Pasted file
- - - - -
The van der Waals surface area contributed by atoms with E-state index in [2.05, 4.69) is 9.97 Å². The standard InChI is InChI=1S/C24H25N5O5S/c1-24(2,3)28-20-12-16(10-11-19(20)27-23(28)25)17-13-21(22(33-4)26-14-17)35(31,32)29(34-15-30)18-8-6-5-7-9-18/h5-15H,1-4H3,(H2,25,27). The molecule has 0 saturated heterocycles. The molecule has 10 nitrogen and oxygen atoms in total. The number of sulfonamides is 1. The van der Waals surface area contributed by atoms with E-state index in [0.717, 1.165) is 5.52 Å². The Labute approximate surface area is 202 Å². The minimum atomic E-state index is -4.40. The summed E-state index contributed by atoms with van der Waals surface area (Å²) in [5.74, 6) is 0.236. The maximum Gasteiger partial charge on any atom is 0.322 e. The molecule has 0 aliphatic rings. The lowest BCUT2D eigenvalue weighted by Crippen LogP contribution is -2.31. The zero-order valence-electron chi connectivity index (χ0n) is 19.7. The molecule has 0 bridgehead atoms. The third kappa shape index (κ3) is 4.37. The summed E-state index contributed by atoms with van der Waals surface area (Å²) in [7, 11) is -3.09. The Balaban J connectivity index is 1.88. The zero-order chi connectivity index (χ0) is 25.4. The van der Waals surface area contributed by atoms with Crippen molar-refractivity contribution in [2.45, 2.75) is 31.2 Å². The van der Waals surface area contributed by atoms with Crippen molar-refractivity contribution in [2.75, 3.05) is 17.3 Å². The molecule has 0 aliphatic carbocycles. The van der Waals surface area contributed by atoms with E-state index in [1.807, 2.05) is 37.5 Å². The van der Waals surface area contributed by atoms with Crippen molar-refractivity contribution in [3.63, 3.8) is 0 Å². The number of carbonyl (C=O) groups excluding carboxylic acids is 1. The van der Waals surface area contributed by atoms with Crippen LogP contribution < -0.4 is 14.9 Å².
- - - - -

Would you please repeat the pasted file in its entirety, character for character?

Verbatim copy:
The van der Waals surface area contributed by atoms with E-state index in [2.05, 4.69) is 9.97 Å². The standard InChI is InChI=1S/C24H25N5O5S/c1-24(2,3)28-20-12-16(10-11-19(20)27-23(28)25)17-13-21(22(33-4)26-14-17)35(31,32)29(34-15-30)18-8-6-5-7-9-18/h5-15H,1-4H3,(H2,25,27). The molecule has 0 saturated heterocycles. The molecule has 10 nitrogen and oxygen atoms in total. The number of sulfonamides is 1. The van der Waals surface area contributed by atoms with E-state index in [0.717, 1.165) is 5.52 Å². The Labute approximate surface area is 202 Å². The minimum atomic E-state index is -4.40. The summed E-state index contributed by atoms with van der Waals surface area (Å²) in [5.74, 6) is 0.236. The maximum Gasteiger partial charge on any atom is 0.322 e. The molecule has 0 aliphatic rings. The lowest BCUT2D eigenvalue weighted by Crippen LogP contribution is -2.31. The zero-order valence-electron chi connectivity index (χ0n) is 19.7. The molecule has 0 bridgehead atoms. The third kappa shape index (κ3) is 4.37. The summed E-state index contributed by atoms with van der Waals surface area (Å²) in [7, 11) is -3.09. The Balaban J connectivity index is 1.88. The zero-order chi connectivity index (χ0) is 25.4. The van der Waals surface area contributed by atoms with Crippen molar-refractivity contribution in [2.45, 2.75) is 31.2 Å². The van der Waals surface area contributed by atoms with Crippen molar-refractivity contribution in [2.75, 3.05) is 17.3 Å². The molecule has 0 aliphatic carbocycles. The van der Waals surface area contributed by atoms with E-state index in [1.807, 2.05) is 37.5 Å². The van der Waals surface area contributed by atoms with Crippen molar-refractivity contribution in [3.63, 3.8) is 0 Å². The number of carbonyl (C=O) groups excluding carboxylic acids is 1. The van der Waals surface area contributed by atoms with Crippen LogP contribution < -0.4 is 14.9 Å².